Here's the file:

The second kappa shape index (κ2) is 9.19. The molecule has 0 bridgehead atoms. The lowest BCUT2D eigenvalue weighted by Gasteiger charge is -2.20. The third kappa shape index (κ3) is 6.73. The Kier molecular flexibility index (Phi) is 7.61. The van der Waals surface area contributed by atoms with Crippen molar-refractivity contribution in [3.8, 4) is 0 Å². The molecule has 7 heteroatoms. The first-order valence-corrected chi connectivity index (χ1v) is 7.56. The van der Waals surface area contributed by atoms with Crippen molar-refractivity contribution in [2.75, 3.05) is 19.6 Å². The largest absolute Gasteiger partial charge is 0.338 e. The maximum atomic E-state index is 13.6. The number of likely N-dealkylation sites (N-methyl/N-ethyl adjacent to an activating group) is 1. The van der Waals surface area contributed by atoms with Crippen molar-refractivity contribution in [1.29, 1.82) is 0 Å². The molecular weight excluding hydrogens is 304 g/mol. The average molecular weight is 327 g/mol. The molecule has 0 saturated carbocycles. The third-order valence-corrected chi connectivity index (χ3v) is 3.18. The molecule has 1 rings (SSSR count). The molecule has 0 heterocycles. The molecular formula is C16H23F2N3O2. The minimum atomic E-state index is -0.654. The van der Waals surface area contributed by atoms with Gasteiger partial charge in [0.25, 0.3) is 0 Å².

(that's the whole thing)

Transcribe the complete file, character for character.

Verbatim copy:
The second kappa shape index (κ2) is 9.19. The molecule has 0 bridgehead atoms. The lowest BCUT2D eigenvalue weighted by Gasteiger charge is -2.20. The third kappa shape index (κ3) is 6.73. The Kier molecular flexibility index (Phi) is 7.61. The van der Waals surface area contributed by atoms with Crippen molar-refractivity contribution in [3.8, 4) is 0 Å². The molecule has 7 heteroatoms. The first-order valence-corrected chi connectivity index (χ1v) is 7.56. The van der Waals surface area contributed by atoms with Crippen molar-refractivity contribution in [2.75, 3.05) is 19.6 Å². The largest absolute Gasteiger partial charge is 0.338 e. The maximum atomic E-state index is 13.6. The number of likely N-dealkylation sites (N-methyl/N-ethyl adjacent to an activating group) is 1. The van der Waals surface area contributed by atoms with Crippen molar-refractivity contribution in [1.29, 1.82) is 0 Å². The molecular weight excluding hydrogens is 304 g/mol. The average molecular weight is 327 g/mol. The molecule has 0 saturated carbocycles. The third-order valence-corrected chi connectivity index (χ3v) is 3.18. The molecule has 1 rings (SSSR count). The molecule has 0 heterocycles. The molecular formula is C16H23F2N3O2. The minimum atomic E-state index is -0.654. The van der Waals surface area contributed by atoms with Gasteiger partial charge in [0.25, 0.3) is 0 Å².